She is a 29 year old woman who is leading a growing team at a hot startup out of Atlanta. When she started as the head of Sales at Terminus a couple of years ago she had 1 sales hire under her. From there she has built out a sales org of around 40 people. Truly amazing stuff.
We have 4 episodes on the Women in Sales Podcast on iTunes available for you to listen to. I highly encourage you to listen to these amazing women who work in sales roles on your way into work in the car or on the subway or your walk home after work.
We hope that you enjoyed the first Women in Sales podcast episode with Monica Stewart.
Today we spoke with Shika Bindra, an Account Executive of Vidyard on her career so far in sales. She joined Vidyard after graduating from University at 21 and started as an SDR, moved up to a BDR on a newly formed team and is now an Account Executive there.
Sales job openings on most websites read in a way that makes you think the right fit person would be someone who is very aggressive and competitive in nature. These job descriptions even scare me and I have been in sales since I started working. I can only imagine how a person who is not in sales reading and exploring job roles in sales would feel. They might feel intimidated, scared and put off by the way the world of sales appears from the job descriptions they read.
Back when I graduated college I remember wanting to be in sales because my Dad was in sales. I looked up to him and wanted to be like him. I wanted to make something of myself and thought sales seemed like a great way to be independent and make a career for myself. I wanted to provide for myself and then one day for a family.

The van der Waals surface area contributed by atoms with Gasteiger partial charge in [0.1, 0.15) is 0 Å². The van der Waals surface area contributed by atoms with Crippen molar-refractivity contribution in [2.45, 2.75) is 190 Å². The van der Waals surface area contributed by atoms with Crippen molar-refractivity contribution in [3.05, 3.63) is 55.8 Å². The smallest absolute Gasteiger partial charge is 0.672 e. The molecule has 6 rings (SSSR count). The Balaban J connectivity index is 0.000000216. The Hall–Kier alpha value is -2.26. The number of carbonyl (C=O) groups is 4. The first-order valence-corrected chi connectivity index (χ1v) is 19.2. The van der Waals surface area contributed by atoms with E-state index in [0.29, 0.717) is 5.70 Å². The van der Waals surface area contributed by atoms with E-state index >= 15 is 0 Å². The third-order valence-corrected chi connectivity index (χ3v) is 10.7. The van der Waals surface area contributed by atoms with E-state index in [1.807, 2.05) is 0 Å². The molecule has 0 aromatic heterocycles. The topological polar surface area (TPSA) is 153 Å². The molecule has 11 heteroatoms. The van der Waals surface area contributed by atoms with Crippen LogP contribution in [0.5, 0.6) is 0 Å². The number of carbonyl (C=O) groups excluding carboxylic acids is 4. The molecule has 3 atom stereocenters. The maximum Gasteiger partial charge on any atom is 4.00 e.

When I started reading the job descriptions of sales roles I quickly realized that I didn’t have the “skill sets” or the “qualifications” in the listings.
I can only imagine how many women think “hey maybe I could be good at sales” but don’t actually pursue sales because they are scared of what being in sales really means and if they are good enough. They might think they are not cut out for it. Women in sales need to start talking about what it is really like to be in sales. We must break those barriers and stereotypes of what being in sales is like.
We need to put an end to this scary notion of “being in sales.”
Sales is not a scary job. Sales is an amazing and satisfying profession. You set your own pace. You set your own destiny. You learn every day, all day. You are your own boss. You help people everyday. You are a fixer of problems. You are a solution finder. Overall you are helpful. You strive to be your best.